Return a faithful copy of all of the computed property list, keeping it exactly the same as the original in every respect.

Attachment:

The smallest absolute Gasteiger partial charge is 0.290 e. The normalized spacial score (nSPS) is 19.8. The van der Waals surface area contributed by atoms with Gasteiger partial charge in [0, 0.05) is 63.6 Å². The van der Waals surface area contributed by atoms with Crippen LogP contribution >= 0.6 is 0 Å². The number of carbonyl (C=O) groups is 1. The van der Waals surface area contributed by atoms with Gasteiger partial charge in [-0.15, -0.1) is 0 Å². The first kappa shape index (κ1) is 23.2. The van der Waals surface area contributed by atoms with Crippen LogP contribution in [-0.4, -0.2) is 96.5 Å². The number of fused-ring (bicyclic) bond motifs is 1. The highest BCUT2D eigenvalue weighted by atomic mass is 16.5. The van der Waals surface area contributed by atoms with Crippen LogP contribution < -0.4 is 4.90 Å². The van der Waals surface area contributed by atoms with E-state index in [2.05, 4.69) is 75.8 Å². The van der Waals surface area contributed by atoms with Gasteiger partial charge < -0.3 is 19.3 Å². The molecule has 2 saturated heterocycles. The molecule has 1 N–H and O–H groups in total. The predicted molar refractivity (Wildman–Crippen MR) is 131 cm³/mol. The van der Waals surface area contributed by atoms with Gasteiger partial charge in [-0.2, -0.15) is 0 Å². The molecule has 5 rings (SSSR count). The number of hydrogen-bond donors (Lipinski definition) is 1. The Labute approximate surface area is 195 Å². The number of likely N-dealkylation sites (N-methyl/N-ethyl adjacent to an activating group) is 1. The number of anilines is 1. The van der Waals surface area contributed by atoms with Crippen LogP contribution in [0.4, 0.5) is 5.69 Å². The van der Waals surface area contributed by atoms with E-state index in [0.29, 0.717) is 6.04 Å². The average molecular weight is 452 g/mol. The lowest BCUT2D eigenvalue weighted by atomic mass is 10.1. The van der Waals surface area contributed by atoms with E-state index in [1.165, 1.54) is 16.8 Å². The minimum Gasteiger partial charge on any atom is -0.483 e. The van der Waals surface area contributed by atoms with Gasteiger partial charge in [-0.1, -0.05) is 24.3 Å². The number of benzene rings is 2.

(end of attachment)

The smallest absolute Gasteiger partial charge is 0.290 e. The normalized spacial score (nSPS) is 19.8. The van der Waals surface area contributed by atoms with Gasteiger partial charge in [0, 0.05) is 63.6 Å². The van der Waals surface area contributed by atoms with Crippen LogP contribution >= 0.6 is 0 Å². The number of carbonyl (C=O) groups is 1. The van der Waals surface area contributed by atoms with Gasteiger partial charge in [-0.15, -0.1) is 0 Å². The first kappa shape index (κ1) is 23.2. The van der Waals surface area contributed by atoms with Crippen LogP contribution in [-0.4, -0.2) is 96.5 Å². The number of fused-ring (bicyclic) bond motifs is 1. The highest BCUT2D eigenvalue weighted by atomic mass is 16.5. The van der Waals surface area contributed by atoms with Crippen LogP contribution < -0.4 is 4.90 Å². The van der Waals surface area contributed by atoms with E-state index in [2.05, 4.69) is 75.8 Å². The van der Waals surface area contributed by atoms with Gasteiger partial charge < -0.3 is 19.3 Å². The molecule has 2 saturated heterocycles. The molecule has 1 N–H and O–H groups in total. The predicted molar refractivity (Wildman–Crippen MR) is 131 cm³/mol. The van der Waals surface area contributed by atoms with Gasteiger partial charge in [-0.2, -0.15) is 0 Å². The molecule has 5 rings (SSSR count). The number of hydrogen-bond donors (Lipinski definition) is 1. The Labute approximate surface area is 195 Å². The number of likely N-dealkylation sites (N-methyl/N-ethyl adjacent to an activating group) is 1. The number of anilines is 1. The van der Waals surface area contributed by atoms with Crippen LogP contribution in [0.4, 0.5) is 5.69 Å². The van der Waals surface area contributed by atoms with E-state index in [0.29, 0.717) is 6.04 Å². The average molecular weight is 452 g/mol. The lowest BCUT2D eigenvalue weighted by atomic mass is 10.1. The van der Waals surface area contributed by atoms with E-state index in [1.165, 1.54) is 16.8 Å². The minimum Gasteiger partial charge on any atom is -0.483 e. The van der Waals surface area contributed by atoms with Gasteiger partial charge in [-0.1, -0.05) is 24.3 Å². The number of benzene rings is 2.